“Our findings were contrary to what we initially hypothesized. However, they are consistent with two different interpretations, the first being that low levels of marijuana use could benefit sperm production because of its effect on the endocannabinoid system, which is known to play a role in fertility, but those benefits are lost with higher levels of marijuana consumption,” said Feiby Nassan, lead author of the study and a postdoctoral research fellow at Harvard Chan School. “An equally plausible interpretation is that our findings could reflect the fact that men with higher testosterone levels are more likely to engage in risk-seeking behaviours, including smoking marijuana.”

Abstract
Study Question: Is marijuana smoking associated with semen quality, sperm DNA integrity or serum concentrations of reproductive hormones among subfertile men?
Summary Answer: Men who had ever smoked marijuana had higher sperm concentration and count and lower serum FSH concentrations than men who had never smoked marijuana; no differences were observed between current and past marijuana smokers.
What Is Known Already: Studies of marijuana abuse in humans and animal models of exposure to marijuana suggest that marijuana smoking adversely impacts spermatogenesis. Data is less clear for moderate consumption levels and multiple studies have found higher serum testosterone concentrations among marijuana consumers.
Study Design, Size, Duration: This longitudinal study included 662 subfertile men enrolled at the Massachusetts General Hospital Fertility Center between 2000 and 2017. The men provided a total of 1143 semen samples; 317 men also provided blood samples in which we measured reproductive hormones.
Participants/Materials/Setting/Methods: Use of marijuana and other drugs was self-reported at baseline. Standard protocols were followed for measuring semen quality, sex hormones and DNA integrity. We used linear mixed effect models with a random intercept to evaluate the associations of self-reported marijuana smoking at enrolment with semen parameters from subsequently collected samples, and linear regression models for sperm DNA integrity and serum reproductive hormones, while adjusting for confounders including smoking and cocaine use.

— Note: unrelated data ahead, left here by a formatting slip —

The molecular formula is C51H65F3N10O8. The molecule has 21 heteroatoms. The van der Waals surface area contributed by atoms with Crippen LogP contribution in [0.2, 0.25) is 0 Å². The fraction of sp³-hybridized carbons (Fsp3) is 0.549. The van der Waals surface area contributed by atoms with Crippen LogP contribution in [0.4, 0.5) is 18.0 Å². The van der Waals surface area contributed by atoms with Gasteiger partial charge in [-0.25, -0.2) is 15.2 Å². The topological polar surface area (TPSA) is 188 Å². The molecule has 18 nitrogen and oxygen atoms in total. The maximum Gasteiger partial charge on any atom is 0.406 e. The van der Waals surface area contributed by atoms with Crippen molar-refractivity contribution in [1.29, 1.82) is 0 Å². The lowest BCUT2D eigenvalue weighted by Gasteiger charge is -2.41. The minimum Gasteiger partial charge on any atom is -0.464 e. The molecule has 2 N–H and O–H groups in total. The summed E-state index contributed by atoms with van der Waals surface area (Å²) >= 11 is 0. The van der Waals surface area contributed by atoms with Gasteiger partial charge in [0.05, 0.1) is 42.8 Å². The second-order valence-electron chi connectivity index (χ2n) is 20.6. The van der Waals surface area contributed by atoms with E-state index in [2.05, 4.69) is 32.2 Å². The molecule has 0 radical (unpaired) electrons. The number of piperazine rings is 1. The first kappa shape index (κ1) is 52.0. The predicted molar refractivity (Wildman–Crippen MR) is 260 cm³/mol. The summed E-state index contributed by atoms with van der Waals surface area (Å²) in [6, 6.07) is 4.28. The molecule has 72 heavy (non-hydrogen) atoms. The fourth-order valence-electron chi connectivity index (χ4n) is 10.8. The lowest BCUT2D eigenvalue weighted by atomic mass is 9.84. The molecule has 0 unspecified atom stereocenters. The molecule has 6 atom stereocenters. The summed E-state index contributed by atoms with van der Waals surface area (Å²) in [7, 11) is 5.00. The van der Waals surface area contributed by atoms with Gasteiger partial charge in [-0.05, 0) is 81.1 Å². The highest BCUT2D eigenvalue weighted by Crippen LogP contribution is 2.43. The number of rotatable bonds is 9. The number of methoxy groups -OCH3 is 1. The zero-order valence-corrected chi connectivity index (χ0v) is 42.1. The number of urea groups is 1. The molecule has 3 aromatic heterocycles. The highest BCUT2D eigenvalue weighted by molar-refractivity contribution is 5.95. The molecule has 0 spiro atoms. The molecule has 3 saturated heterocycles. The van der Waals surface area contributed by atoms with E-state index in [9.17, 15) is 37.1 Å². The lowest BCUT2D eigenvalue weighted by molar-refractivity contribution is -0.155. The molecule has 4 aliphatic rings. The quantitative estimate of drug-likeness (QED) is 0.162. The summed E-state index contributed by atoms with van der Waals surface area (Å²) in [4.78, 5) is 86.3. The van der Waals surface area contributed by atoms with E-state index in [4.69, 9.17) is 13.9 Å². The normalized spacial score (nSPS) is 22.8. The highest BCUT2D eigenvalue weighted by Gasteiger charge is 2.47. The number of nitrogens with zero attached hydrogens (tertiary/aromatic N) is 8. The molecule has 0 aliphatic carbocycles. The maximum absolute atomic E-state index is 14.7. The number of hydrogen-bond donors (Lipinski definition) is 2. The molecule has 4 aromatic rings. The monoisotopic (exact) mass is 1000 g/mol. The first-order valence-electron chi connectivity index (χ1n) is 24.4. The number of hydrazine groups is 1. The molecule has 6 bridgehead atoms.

Main results and the role of chance: Men who had ever smoked marijuana (N = 365) had significantly higher sperm concentration (62.7 (95% confidence interval: 56.0, 70.3) million/mL) than men who had never smoked marijuana (N = 297) (45.4 (38.6, 53.3) million/mL) after adjusting for potential confounders (P=0.0003). There were no significant differences in sperm concentration between current (N=74) (59.5(47.3,74.8)m/mL) and past marijuana smokers (N=291)(63.5(56.1,72.0)m/mL; P=0.60) A similar pattern was observed for total sperm count. Furthermore, the adjusted prevalence of sperm concentration and total sperm motility below WHO reference values among marijuana smokers was less than half that of never marijuana smokers. Marijuana smokers had significantly lower follicle stimulating hormone (FSH) concentrations than never marijuana smokers (−16% (−27%, −4%)) and there were no significant differences between current and past marijuana smokers (P = 0.53). Marijuana smoking was not associated with other semen parameters, with markers of sperm DNA integrity or with reproductive hormones other than FSH. Chance findings cannot be excluded due to the multiple comparisons.

Authors
Feiby L Nassan, Mariel Arvizu, Lidia Mínguez-Alarcón, Paige L Williams, Jill Attaman, John Petrozza, Russ Hauser, Jorge Chavarro, Jennifer B Ford, Myra G Keller

Harvard TH Chan School of Public Health material
Human Reproduction abstract